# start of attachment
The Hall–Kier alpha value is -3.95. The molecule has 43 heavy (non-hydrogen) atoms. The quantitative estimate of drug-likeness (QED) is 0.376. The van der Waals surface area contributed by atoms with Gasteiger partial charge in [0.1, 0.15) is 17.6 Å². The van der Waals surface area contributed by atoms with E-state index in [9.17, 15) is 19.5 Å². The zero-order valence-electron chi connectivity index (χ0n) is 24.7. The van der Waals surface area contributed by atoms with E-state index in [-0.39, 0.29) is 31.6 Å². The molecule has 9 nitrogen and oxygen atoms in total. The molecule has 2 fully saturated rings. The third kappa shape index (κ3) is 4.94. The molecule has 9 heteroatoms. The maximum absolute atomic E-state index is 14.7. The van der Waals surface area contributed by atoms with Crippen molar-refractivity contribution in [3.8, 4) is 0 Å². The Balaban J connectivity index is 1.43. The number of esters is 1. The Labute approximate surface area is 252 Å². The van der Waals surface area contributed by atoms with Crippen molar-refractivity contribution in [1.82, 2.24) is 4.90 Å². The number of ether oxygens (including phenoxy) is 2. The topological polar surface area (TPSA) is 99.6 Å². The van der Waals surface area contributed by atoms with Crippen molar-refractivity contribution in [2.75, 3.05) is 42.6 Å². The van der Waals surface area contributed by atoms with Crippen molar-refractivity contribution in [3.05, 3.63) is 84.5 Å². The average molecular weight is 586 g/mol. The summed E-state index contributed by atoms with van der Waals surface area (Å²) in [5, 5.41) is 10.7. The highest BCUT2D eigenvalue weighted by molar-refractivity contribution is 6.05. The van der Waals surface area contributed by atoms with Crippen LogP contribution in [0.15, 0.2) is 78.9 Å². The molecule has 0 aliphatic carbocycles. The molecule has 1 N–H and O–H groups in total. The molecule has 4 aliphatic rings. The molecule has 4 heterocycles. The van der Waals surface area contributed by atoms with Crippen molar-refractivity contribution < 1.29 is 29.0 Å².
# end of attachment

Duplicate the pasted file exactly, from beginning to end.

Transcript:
The Hall–Kier alpha value is -3.95. The molecule has 43 heavy (non-hydrogen) atoms. The quantitative estimate of drug-likeness (QED) is 0.376. The van der Waals surface area contributed by atoms with Gasteiger partial charge in [0.1, 0.15) is 17.6 Å². The van der Waals surface area contributed by atoms with E-state index in [9.17, 15) is 19.5 Å². The zero-order valence-electron chi connectivity index (χ0n) is 24.7. The van der Waals surface area contributed by atoms with E-state index in [-0.39, 0.29) is 31.6 Å². The molecule has 9 nitrogen and oxygen atoms in total. The molecule has 2 fully saturated rings. The third kappa shape index (κ3) is 4.94. The molecule has 9 heteroatoms. The maximum absolute atomic E-state index is 14.7. The van der Waals surface area contributed by atoms with Crippen molar-refractivity contribution in [3.8, 4) is 0 Å². The Balaban J connectivity index is 1.43. The number of esters is 1. The Labute approximate surface area is 252 Å². The van der Waals surface area contributed by atoms with Crippen molar-refractivity contribution in [1.82, 2.24) is 4.90 Å². The number of ether oxygens (including phenoxy) is 2. The topological polar surface area (TPSA) is 99.6 Å². The van der Waals surface area contributed by atoms with Crippen molar-refractivity contribution in [2.75, 3.05) is 42.6 Å². The van der Waals surface area contributed by atoms with Crippen molar-refractivity contribution in [3.05, 3.63) is 84.5 Å². The average molecular weight is 586 g/mol. The summed E-state index contributed by atoms with van der Waals surface area (Å²) in [5, 5.41) is 10.7. The highest BCUT2D eigenvalue weighted by molar-refractivity contribution is 6.05. The van der Waals surface area contributed by atoms with Crippen LogP contribution in [0.15, 0.2) is 78.9 Å². The molecule has 0 aliphatic carbocycles. The molecule has 1 N–H and O–H groups in total. The molecule has 4 aliphatic rings. The molecule has 4 heterocycles. The van der Waals surface area contributed by atoms with Crippen molar-refractivity contribution < 1.29 is 29.0 Å².